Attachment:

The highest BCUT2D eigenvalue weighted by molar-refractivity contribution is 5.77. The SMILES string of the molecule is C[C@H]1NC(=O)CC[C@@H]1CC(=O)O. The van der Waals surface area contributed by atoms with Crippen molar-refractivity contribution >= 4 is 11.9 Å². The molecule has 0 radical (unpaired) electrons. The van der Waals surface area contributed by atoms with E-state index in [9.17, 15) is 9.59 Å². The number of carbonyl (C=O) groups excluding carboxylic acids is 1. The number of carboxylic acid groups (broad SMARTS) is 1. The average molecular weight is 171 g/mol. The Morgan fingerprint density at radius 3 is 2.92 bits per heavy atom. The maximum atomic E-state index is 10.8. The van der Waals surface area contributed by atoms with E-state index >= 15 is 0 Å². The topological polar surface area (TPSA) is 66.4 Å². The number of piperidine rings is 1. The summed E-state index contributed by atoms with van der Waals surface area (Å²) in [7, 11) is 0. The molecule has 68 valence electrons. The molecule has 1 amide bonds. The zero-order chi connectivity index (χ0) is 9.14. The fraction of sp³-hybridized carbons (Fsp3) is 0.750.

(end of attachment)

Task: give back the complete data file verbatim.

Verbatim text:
The highest BCUT2D eigenvalue weighted by molar-refractivity contribution is 5.77. The SMILES string of the molecule is C[C@H]1NC(=O)CC[C@@H]1CC(=O)O. The van der Waals surface area contributed by atoms with Crippen molar-refractivity contribution >= 4 is 11.9 Å². The molecule has 0 radical (unpaired) electrons. The van der Waals surface area contributed by atoms with E-state index in [9.17, 15) is 9.59 Å². The number of carbonyl (C=O) groups excluding carboxylic acids is 1. The number of carboxylic acid groups (broad SMARTS) is 1. The average molecular weight is 171 g/mol. The Morgan fingerprint density at radius 3 is 2.92 bits per heavy atom. The maximum atomic E-state index is 10.8. The van der Waals surface area contributed by atoms with E-state index >= 15 is 0 Å². The topological polar surface area (TPSA) is 66.4 Å². The number of piperidine rings is 1. The summed E-state index contributed by atoms with van der Waals surface area (Å²) in [7, 11) is 0. The molecule has 68 valence electrons. The molecule has 1 amide bonds. The zero-order chi connectivity index (χ0) is 9.14. The fraction of sp³-hybridized carbons (Fsp3) is 0.750.